Discussion in 'Word Mechanics' started by mbinks89, May 13, 2013.
Chock it up to Karma, . . .
chalk it up to Karma, . . .
it's 'chalk'... as in writing it on a chalk board...
'chock' has an entirely different meaning, as you could have learned, had you simply looked them both up in a dictionary... which is much faster than waiting for someone here to come along and tell you...
and 'karma' doesn't need to be capitalized...
I have only ever heard the expression "chalk it up to experience", since experience is something you can learn from and you may have learned skills/tactics which you can repeat in the future; karma, on the other hand, is not something you can learn from, being simply "fate" and outside our control...so I don't think the "chalk it up" makes sense or reads well here.
I think 'chalk it up to karma' works here. The beginning of the phrase, 'chalk it up to', is an idiom expressing a belief in causation as in "He's a chicken farmer who got food poisoning from eating fried chicken. Chalk it up to karma."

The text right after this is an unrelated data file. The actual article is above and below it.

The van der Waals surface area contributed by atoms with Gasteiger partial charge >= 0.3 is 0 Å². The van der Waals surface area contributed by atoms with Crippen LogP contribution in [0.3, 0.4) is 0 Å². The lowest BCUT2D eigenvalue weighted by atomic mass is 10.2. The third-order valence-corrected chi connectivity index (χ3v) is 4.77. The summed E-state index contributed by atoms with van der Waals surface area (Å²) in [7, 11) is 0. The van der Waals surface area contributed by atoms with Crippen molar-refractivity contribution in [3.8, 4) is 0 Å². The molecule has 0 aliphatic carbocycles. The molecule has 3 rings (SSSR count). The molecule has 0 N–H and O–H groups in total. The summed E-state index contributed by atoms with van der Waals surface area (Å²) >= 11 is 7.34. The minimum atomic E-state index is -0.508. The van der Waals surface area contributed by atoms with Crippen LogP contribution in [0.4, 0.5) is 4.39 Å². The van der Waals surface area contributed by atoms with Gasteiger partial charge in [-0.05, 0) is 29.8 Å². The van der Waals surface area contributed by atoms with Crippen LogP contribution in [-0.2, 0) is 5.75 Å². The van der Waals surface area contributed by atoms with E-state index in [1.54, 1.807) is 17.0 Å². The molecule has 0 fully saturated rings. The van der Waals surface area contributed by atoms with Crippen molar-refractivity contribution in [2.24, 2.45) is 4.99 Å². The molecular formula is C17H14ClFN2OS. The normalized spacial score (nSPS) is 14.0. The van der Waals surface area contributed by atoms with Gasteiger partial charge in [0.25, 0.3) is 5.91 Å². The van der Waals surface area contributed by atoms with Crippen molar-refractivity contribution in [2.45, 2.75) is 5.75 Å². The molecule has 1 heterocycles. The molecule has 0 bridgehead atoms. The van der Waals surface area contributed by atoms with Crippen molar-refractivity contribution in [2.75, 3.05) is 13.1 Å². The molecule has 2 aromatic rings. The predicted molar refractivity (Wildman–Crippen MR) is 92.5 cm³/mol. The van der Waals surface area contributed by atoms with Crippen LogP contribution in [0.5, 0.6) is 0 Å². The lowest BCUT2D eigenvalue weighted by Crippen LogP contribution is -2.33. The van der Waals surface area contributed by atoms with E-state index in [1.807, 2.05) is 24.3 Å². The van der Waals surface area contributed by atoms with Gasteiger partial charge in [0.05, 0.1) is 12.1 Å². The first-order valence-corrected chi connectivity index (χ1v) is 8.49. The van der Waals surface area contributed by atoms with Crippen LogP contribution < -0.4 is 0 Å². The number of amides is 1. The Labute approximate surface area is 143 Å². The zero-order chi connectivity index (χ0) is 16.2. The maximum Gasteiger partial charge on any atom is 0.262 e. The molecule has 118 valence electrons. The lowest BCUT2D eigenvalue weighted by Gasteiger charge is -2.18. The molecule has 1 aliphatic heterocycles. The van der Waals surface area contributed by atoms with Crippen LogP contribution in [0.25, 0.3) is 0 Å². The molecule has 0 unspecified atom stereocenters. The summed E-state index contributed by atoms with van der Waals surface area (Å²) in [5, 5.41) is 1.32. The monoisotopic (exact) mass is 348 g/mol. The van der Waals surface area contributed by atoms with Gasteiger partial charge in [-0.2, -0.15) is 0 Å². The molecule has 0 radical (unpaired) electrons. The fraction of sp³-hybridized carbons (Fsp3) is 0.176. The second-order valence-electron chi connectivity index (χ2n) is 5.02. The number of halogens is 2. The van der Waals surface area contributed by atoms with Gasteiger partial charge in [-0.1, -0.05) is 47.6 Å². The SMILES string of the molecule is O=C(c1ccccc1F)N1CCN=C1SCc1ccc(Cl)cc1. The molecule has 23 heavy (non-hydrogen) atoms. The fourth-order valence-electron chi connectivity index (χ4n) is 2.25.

i agree with jeepea... it simply means one can 'assign credit or blame' to whatever is named after that...
It's interesting that in British English it tends to be used to describe successes, or to learn something useful from an experience--the negative or simple cause/effect aspect is not really meant. I still don't see how you can learn something from karma = fate; it just is.
This. And the fact that you had to ask is a clue that it's a metaphor on the way out. Chalkboards are becoming a rarity, so it's just a quaint, dimly understood expression to most people.
On the other hand, beware of substituting too topical a metaphor. You might get away with saying, "Hashtag karma," but two years from now it might be laughable (to me it is anyway).
it's laughable to me now!
Separate names with a comma.